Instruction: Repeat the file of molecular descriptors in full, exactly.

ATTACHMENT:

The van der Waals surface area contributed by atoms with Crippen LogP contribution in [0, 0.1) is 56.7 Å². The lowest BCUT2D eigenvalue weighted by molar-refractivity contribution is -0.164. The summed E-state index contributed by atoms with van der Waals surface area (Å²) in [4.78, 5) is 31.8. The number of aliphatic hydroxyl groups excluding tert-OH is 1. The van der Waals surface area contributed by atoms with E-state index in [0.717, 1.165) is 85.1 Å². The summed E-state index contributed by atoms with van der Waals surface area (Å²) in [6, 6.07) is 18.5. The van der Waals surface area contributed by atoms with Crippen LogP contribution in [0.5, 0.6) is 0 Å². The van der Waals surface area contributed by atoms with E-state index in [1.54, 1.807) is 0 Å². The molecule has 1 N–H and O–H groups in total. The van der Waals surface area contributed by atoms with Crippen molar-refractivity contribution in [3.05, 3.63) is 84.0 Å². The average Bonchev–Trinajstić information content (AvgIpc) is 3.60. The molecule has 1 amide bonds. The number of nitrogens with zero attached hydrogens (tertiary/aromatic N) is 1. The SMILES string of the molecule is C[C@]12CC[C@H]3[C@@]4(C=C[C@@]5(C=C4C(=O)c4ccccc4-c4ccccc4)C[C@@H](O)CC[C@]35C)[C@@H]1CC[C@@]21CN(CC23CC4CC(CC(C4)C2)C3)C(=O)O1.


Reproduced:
The van der Waals surface area contributed by atoms with Crippen LogP contribution in [0, 0.1) is 56.7 Å². The lowest BCUT2D eigenvalue weighted by molar-refractivity contribution is -0.164. The summed E-state index contributed by atoms with van der Waals surface area (Å²) in [4.78, 5) is 31.8. The number of aliphatic hydroxyl groups excluding tert-OH is 1. The van der Waals surface area contributed by atoms with E-state index in [0.717, 1.165) is 85.1 Å². The summed E-state index contributed by atoms with van der Waals surface area (Å²) in [6, 6.07) is 18.5. The van der Waals surface area contributed by atoms with Crippen LogP contribution in [0.5, 0.6) is 0 Å². The van der Waals surface area contributed by atoms with E-state index in [1.54, 1.807) is 0 Å². The molecule has 1 N–H and O–H groups in total. The van der Waals surface area contributed by atoms with Crippen molar-refractivity contribution in [3.05, 3.63) is 84.0 Å². The average Bonchev–Trinajstić information content (AvgIpc) is 3.60. The molecule has 1 amide bonds. The number of nitrogens with zero attached hydrogens (tertiary/aromatic N) is 1. The SMILES string of the molecule is C[C@]12CC[C@H]3[C@@]4(C=C[C@@]5(C=C4C(=O)c4ccccc4-c4ccccc4)C[C@@H](O)CC[C@]35C)[C@@H]1CC[C@@]21CN(CC23CC4CC(CC(C4)C2)C3)C(=O)O1.